USING AI FOR WRITING AND ART

USING AI FOR WRITING AND ART
When most people think about Artificial Intelligence(AI) and Machine Learning(ML), I imagine science-fiction and robotics come to mind. Sophia, a robot made by Hanson Robotics, went viral when she was first unveiled in 2016. She appeared in interviews on television shows like Good Morning Britain, 60 Minutes, and The Tonight Show, and she became the world’s first robot citizen when she got Saudi Arabian citizenship, raising questions about whether she would be allowed to marry or vote. [1]
Boston Dynamics went viral when they started showing videos of their robots that can pick up objects, navigate terrain, avoid obstacles and even stay balanced when pushed and kicked[2]. Their humanoid model, Atlas, can dance and do backflips[3], often leaving viewers either impressed or uncomfortable as we are reminded of all of the sci-fi horror movies or TV shows about AI we grew up with. Their dog-like model, “Spot”, even became one of the inspirations for the Black Mirror episode “Metalhead.” This episode, though frightening, feels more like a plausible “worst-case scenario” rather than an imaginative, far-away sci-fi future. Robot drones, for example, have already been used in warfare. 
But AI/ML is a lot more interesting than just creepy robots: AI is already a big part of our lives. Companies like Google, Youtube, or Twitter already widely use AI to moderate content on their platforms. Facial recognition algorithms are now used to unlock phones. AI is quickly getting more powerful and essential. And to me, an unexpected development happened in AI: they became creative. Algorithms like StyleGAN and NST (more on those later) show how AI can actually be used to create art. Google’s AI experiments have some interesting artistic applications as well, such as creating new instrument sounds by combining two other instruments with NSynth. For instance you can combine the sounds of a harp with a violin to get a strange, unique in-between sound. You can even use animal sounds, for example mixing a dog barking with a trumpet. Maybe you want something more playful, like an AI-karaoke that rates how closely your singing can match the voice of Freddy Mercury. [4]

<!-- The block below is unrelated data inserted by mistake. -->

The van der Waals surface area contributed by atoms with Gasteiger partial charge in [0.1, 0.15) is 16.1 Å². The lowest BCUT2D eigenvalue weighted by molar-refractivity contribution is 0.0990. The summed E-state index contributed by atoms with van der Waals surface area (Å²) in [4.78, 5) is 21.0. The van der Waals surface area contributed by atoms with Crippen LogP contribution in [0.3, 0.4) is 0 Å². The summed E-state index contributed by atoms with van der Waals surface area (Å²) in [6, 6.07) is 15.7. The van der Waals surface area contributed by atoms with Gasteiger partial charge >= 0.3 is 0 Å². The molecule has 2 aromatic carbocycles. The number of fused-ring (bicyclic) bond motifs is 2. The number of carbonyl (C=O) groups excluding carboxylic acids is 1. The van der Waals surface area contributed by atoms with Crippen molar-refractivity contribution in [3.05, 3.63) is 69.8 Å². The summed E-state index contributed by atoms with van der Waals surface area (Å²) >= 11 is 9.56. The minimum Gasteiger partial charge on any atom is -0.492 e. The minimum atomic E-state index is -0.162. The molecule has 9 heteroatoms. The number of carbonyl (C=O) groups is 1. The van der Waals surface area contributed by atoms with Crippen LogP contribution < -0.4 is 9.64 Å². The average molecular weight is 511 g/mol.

But, perhaps the more interesting AI applications are language models: Language models like OpenAI’s GPT-3 can have incredibly human-like conversations[5].  Strangely, GPT-3 can actually excel at tasks it was never intended to perform. It can even generate fully working code in languages such as JavaScript, Bash, and React[6]. It is only a model trained for language, yet it seems to have learned other skills such as programming, basic math, and arithmetic. It seems that GPT-3 is so intelligent, it has actually learned how to learn. GPT-3 is so good at writing cohesive text that the editors of the Guardian had GPT-3 write one of their articles. According to these editors, GPT-3’s work was even better than its human counterparts:
“Editing GPT-3’s op-ed was no different to editing a human op-ed. We cut lines and paragraphs and rearranged the order of them in some places. Overall, it took less time to edit than many human op-eds.” [7]
Here are some examples of how I like to use AI (mostly for creativity) and how you can get started using AI right now:
Teachable Machine
Creating your own Machine Learning model is becoming increasingly less difficult: Google’s “Teachable Machine” is an easy way for non-programmers to create classification models based on images, sound, or pose. All you have to do is upload some training data, label them, and process them. I managed to create a model that can detect whether my hand is closed or open in less than 5 minutes. Programmers can even export the created model and use them in their own AI projects. [8]